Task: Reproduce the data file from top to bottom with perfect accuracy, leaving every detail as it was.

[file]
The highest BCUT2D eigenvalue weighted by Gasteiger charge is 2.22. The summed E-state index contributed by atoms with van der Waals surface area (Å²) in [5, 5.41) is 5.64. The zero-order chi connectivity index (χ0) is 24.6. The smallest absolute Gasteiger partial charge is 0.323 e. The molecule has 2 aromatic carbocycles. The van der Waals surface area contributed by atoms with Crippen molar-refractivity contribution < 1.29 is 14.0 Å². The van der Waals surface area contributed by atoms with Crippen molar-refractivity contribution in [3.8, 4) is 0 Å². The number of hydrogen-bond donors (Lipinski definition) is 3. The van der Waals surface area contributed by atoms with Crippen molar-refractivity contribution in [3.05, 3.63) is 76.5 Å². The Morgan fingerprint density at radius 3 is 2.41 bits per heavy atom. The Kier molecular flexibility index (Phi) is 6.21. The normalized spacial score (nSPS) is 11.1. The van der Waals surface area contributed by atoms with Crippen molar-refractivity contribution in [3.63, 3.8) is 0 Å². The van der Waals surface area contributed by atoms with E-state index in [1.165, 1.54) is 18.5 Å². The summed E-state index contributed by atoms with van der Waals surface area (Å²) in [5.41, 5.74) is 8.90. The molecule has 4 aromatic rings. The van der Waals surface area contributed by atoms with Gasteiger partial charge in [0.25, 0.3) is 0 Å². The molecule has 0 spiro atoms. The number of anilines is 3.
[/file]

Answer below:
The highest BCUT2D eigenvalue weighted by Gasteiger charge is 2.22. The summed E-state index contributed by atoms with van der Waals surface area (Å²) in [5, 5.41) is 5.64. The zero-order chi connectivity index (χ0) is 24.6. The smallest absolute Gasteiger partial charge is 0.323 e. The molecule has 2 aromatic carbocycles. The van der Waals surface area contributed by atoms with Crippen molar-refractivity contribution < 1.29 is 14.0 Å². The van der Waals surface area contributed by atoms with Crippen molar-refractivity contribution in [3.8, 4) is 0 Å². The number of hydrogen-bond donors (Lipinski definition) is 3. The van der Waals surface area contributed by atoms with Crippen molar-refractivity contribution in [3.05, 3.63) is 76.5 Å². The Morgan fingerprint density at radius 3 is 2.41 bits per heavy atom. The Kier molecular flexibility index (Phi) is 6.21. The normalized spacial score (nSPS) is 11.1. The van der Waals surface area contributed by atoms with Crippen molar-refractivity contribution in [3.63, 3.8) is 0 Å². The van der Waals surface area contributed by atoms with E-state index in [1.165, 1.54) is 18.5 Å². The summed E-state index contributed by atoms with van der Waals surface area (Å²) in [5.41, 5.74) is 8.90. The molecule has 4 aromatic rings. The van der Waals surface area contributed by atoms with Gasteiger partial charge in [0.25, 0.3) is 0 Å². The molecule has 0 spiro atoms. The number of anilines is 3.